220px-Martha_Coakley_cropWhen the Department of Energy Resources (DOER) issued its’ Model Solar Guide (click here) and Model Solar Zoning Bylaw (click here) it was meant to help towns achieve reasonable regulations for compliance with state law 40A Section 3 that reads as follows: No zoning ordinance or by-law shall prohibit or unreasonably regulate the installation of solar energy systems or the building of structures that facilitate the collection of solar energy, except where necessary to protect the public health, safety or welfare.

Many towns have passed solar bylaws the Attorney General’s (AG) office approved, sometimes with cautions. For a list of these towns click here and look for “Bylaw Type.” All the towns that have received AG approval with cautions have adopted very restrictive solar zoning bylaws that do not conform to the DOER suggested models. Many of these towns actually do prohibit solar development. Marion prohibits solar that can be seen from land or water. Lincoln prohibits solar energy that is sold (net metered). Your town may be composing or voting on Solar by-laws to submit to the Municipal Law Unit of the AG’s office for approval.

MASOA urges you to get active in your town and support the DOER model by-laws.

It would be unfortunate if as a state we waste years of case by case court battles to set precedents on what a town zoning law can and cannot prohibit for solar installations. When asked at a recent campaign stop in Easthampton why her office appears to approve anti-solar bylaws, Attorney General Martha Coakley referred MASOA to Margaret Hurley, Dir. of the Municipal Law Unit. Director Hurley promptly responded to us saying the AG has limited power to disapprove local zoning, “[i]t is fundamental that every presumption is to be made in favor of the validity of municipal by-laws.” She added “we regularly include a caution in our solar by-law decisions along the following lines: General Laws Chapter 40A, § 3 protects solar energy systems and the building of structures that facilitate the collection of solar energy … there are no court decisions to guide the Town and this Office in determining what qualifies as an unreasonable regulation of solar uses in contravention of M.G.L. c. 40A, § 3. However, the Town should be mindful of this requirement in applying [the zoning by-law] and consult closely with Town Counsel during the process.”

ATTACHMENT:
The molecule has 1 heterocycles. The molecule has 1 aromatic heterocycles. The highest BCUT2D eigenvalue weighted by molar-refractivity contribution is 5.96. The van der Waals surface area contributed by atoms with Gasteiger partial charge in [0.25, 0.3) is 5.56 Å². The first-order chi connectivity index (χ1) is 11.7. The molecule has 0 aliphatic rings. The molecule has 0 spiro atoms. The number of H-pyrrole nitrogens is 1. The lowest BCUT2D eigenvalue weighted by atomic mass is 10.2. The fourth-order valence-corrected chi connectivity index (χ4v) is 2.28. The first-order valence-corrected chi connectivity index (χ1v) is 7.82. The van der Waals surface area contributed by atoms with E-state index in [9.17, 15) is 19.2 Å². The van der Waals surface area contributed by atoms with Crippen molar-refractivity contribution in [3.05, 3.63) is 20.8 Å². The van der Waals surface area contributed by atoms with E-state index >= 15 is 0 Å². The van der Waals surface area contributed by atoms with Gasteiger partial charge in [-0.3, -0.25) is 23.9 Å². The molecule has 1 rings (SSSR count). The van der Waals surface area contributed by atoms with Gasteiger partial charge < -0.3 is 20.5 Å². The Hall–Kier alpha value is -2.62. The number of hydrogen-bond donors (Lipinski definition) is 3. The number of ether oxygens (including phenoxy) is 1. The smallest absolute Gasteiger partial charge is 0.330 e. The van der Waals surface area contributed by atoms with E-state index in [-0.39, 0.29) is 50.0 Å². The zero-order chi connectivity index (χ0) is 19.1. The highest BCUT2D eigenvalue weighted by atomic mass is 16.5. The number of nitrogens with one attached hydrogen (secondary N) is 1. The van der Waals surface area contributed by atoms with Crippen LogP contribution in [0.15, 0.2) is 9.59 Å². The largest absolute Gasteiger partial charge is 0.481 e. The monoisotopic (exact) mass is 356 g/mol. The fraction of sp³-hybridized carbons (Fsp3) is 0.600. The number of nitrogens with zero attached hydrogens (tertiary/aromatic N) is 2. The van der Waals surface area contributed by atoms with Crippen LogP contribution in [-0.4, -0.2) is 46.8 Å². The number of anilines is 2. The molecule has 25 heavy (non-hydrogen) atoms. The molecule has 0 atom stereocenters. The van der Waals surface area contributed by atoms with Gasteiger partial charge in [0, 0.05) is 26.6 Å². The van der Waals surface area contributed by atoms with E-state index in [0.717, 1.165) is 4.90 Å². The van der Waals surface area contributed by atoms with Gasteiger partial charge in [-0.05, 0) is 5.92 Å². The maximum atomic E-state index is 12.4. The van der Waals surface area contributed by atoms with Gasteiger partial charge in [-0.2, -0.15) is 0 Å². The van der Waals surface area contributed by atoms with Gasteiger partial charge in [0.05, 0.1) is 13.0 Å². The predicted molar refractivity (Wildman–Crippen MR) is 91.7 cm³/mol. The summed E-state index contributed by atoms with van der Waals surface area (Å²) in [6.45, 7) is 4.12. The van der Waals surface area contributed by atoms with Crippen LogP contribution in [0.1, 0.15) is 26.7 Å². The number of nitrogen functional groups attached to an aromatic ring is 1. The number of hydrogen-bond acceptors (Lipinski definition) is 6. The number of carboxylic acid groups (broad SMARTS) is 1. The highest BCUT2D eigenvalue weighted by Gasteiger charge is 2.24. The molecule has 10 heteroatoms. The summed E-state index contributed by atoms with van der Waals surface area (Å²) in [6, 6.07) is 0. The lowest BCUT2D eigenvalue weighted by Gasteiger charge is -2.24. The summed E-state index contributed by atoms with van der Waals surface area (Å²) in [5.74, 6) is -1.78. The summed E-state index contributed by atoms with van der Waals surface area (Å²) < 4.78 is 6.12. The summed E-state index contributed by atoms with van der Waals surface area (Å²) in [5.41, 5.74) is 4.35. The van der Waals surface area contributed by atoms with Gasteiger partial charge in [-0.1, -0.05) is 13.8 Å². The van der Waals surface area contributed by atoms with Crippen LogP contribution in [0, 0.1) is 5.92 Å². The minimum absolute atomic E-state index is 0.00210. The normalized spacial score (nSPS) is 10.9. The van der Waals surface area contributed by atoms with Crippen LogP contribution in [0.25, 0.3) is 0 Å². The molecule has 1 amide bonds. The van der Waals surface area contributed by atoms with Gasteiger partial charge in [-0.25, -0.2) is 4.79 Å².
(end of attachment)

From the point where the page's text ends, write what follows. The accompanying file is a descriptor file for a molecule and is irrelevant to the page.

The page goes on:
As an organization MASOA can help Massachusetts citizens be mindful that solar technology is one of our best medicines for environmental healing. We’ll be meeting with the AG’s office soon to discuss how towns can meet the spirit of the law and stay out of court battles.

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